The Obituary as a Cautionary Tale
By: Legacy Staff
2 years ago
In the Internet age, obituaries are easy to share with hundreds or thousands of people. And as more people discover the possibility for a global audience, some are beginning to use the obituary page to share cautionary tales. When 22-year-old Clay William Shephard died May 17, 2015, his parents chose to share the story of his drug addiction with the world. Handsome and talented, Clay seemed to have it all; he was known for his broad smile and generous nature. (He spent his time, for instance, volunteering with his father at Carolina Tiger Rescue.) But drugs held a power over him that he couldn't shake. He was able to hide the worst of his addiction from his parents, preventing them from helping him before it was too late.
In the obituary they wrote, Shephard's parents offered advice to parents and children alike in an attempt to stop such a tragedy from happening to anyone else: "To all children, this note is a simple reminder that there are people who love you, with everything they have and no matter what you do – don't be too afraid/ashamed/scared, too anything, to ask for help. To all parents, pay attention to your children and the world that revolves around them – even when the surface is calm, the water may be turbulent just beneath."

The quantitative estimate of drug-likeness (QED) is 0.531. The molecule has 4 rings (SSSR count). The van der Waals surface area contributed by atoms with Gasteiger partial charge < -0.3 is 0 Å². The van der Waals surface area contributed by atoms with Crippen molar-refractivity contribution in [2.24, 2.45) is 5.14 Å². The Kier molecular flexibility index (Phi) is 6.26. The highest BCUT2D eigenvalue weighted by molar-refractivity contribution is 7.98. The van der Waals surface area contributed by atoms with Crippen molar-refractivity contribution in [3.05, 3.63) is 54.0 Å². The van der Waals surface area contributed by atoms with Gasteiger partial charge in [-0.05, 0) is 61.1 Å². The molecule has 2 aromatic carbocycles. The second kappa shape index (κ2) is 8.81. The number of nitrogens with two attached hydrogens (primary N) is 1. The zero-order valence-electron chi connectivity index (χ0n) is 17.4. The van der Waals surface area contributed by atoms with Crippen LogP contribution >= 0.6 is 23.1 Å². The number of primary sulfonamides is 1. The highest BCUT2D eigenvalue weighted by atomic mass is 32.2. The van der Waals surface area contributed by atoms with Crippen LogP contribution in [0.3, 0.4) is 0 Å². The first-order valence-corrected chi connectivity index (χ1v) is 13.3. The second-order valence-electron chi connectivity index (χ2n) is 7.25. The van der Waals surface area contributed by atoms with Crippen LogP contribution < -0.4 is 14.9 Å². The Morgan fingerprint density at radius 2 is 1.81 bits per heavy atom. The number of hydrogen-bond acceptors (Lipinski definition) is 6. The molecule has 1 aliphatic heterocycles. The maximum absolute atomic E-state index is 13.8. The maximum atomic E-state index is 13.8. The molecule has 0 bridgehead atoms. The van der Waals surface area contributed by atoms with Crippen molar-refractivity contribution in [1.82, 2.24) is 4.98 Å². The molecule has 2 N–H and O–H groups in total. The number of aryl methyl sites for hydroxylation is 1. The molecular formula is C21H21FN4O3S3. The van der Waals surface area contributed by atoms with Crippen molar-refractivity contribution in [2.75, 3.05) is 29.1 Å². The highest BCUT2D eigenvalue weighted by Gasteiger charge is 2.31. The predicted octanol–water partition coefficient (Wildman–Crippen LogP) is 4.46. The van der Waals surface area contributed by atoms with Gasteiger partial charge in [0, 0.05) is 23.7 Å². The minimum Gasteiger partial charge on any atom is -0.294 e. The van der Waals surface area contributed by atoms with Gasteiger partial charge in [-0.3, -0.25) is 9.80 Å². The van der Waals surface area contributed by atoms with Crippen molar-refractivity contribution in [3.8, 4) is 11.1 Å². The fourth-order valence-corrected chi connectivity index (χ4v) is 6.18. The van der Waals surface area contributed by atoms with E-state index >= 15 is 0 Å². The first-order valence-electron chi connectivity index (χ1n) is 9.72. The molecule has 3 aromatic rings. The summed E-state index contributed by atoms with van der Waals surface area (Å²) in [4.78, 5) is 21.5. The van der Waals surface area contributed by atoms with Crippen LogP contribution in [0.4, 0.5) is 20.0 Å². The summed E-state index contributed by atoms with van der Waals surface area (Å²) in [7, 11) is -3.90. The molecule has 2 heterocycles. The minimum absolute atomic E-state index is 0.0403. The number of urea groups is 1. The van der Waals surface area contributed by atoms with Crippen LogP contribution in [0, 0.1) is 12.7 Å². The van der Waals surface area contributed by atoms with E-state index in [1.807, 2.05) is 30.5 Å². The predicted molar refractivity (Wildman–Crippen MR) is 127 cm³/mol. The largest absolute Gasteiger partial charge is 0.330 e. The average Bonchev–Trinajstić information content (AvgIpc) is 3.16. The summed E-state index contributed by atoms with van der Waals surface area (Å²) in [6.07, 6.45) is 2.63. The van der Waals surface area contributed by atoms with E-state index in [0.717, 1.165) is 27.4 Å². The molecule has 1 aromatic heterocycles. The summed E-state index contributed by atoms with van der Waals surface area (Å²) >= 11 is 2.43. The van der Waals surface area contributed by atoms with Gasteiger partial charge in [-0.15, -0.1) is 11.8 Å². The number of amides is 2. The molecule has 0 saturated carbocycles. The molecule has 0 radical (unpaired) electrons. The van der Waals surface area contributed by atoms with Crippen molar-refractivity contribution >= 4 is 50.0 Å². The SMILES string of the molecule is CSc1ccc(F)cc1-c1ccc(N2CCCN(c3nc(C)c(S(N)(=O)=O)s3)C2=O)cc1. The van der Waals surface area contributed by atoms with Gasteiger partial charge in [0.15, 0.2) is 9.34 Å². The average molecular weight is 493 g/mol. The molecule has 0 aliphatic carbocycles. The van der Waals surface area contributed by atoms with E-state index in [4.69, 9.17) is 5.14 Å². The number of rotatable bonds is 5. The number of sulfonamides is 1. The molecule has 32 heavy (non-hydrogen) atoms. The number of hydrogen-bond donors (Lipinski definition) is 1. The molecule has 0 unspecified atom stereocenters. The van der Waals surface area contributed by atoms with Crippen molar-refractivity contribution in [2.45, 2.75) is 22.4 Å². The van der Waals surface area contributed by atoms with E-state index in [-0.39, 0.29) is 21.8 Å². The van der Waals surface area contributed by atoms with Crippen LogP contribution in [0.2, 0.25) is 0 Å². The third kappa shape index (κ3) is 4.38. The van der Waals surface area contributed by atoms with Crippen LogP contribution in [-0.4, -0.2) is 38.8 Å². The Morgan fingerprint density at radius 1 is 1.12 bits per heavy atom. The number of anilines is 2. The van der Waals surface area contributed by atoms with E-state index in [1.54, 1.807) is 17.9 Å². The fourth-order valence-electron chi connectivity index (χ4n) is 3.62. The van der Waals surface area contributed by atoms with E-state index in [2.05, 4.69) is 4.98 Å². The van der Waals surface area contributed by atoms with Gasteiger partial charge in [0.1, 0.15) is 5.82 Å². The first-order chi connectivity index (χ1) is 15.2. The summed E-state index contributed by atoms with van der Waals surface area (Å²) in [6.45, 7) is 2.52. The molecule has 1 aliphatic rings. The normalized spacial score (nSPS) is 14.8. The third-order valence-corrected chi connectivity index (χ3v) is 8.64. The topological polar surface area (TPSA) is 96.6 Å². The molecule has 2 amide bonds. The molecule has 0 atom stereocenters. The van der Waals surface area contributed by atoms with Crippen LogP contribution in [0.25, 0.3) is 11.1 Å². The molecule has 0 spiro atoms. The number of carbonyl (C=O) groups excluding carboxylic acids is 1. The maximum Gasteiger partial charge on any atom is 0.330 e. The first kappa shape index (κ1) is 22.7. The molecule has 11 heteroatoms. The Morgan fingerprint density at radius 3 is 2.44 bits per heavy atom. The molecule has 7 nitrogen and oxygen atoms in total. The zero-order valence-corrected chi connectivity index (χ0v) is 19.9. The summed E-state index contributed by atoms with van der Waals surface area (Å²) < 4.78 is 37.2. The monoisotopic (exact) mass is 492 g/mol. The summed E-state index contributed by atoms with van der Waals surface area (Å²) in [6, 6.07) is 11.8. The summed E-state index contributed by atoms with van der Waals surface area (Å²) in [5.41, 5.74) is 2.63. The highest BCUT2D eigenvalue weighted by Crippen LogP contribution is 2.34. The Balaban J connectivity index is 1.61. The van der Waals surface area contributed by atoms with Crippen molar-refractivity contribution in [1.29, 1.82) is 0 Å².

It's one of a growing number of obituaries that spell out the tragic decisions made by loved ones in hopes that they can stop others before it's too late.
Just weeks earlier, 24-year-old Molly Parks' loved ones wrote a similarly cautionary obituary when she died of a heroin overdose. "Along Molly's journey through life, she made a lot of bad decisions including experimenting with drugs. She fought her addiction to heroin for at least five years and had experienced a near fatal overdose before. Molly's family truly loved her and tried to be as supportive as possible as she struggled with the heroin epidemic that has been so destructive to individuals and families in her age bracket."
We can honor the lives of these young people by remembering their stories and sharing them with others – as these parents did when they shared Clay's story with their teenagers at the dinner table. Open and candid discussions may be able to stop these tragedies from happening to other young people. It's the best tribute to Clay's and Molly's lives we can think of.